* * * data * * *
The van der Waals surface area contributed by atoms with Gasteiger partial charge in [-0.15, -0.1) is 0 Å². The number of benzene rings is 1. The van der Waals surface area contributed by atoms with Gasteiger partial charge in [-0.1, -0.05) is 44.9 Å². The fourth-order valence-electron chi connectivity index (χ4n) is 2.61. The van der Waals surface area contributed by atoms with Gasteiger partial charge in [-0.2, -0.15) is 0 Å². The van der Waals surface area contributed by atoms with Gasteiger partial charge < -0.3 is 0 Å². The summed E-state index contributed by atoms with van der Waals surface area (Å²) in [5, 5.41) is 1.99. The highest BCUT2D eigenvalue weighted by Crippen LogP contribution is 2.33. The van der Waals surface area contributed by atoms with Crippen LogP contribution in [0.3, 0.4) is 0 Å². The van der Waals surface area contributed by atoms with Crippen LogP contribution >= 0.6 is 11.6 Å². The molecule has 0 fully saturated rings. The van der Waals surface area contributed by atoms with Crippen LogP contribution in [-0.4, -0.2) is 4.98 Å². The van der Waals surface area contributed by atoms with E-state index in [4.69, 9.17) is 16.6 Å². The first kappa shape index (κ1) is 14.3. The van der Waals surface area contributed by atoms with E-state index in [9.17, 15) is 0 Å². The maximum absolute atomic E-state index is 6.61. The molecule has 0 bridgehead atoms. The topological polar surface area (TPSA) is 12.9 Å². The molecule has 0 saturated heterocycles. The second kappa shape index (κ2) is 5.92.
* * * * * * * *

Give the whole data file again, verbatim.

The van der Waals surface area contributed by atoms with Gasteiger partial charge in [-0.15, -0.1) is 0 Å². The number of benzene rings is 1. The van der Waals surface area contributed by atoms with Gasteiger partial charge in [-0.1, -0.05) is 44.9 Å². The fourth-order valence-electron chi connectivity index (χ4n) is 2.61. The van der Waals surface area contributed by atoms with Gasteiger partial charge in [-0.2, -0.15) is 0 Å². The van der Waals surface area contributed by atoms with Gasteiger partial charge < -0.3 is 0 Å². The summed E-state index contributed by atoms with van der Waals surface area (Å²) in [5, 5.41) is 1.99. The highest BCUT2D eigenvalue weighted by Crippen LogP contribution is 2.33. The van der Waals surface area contributed by atoms with Crippen LogP contribution in [0.3, 0.4) is 0 Å². The van der Waals surface area contributed by atoms with Crippen LogP contribution >= 0.6 is 11.6 Å². The molecule has 0 fully saturated rings. The van der Waals surface area contributed by atoms with Crippen LogP contribution in [-0.4, -0.2) is 4.98 Å². The van der Waals surface area contributed by atoms with E-state index in [4.69, 9.17) is 16.6 Å². The first kappa shape index (κ1) is 14.3. The van der Waals surface area contributed by atoms with E-state index in [9.17, 15) is 0 Å². The maximum absolute atomic E-state index is 6.61. The molecule has 0 bridgehead atoms. The topological polar surface area (TPSA) is 12.9 Å². The molecule has 0 saturated heterocycles. The second kappa shape index (κ2) is 5.92.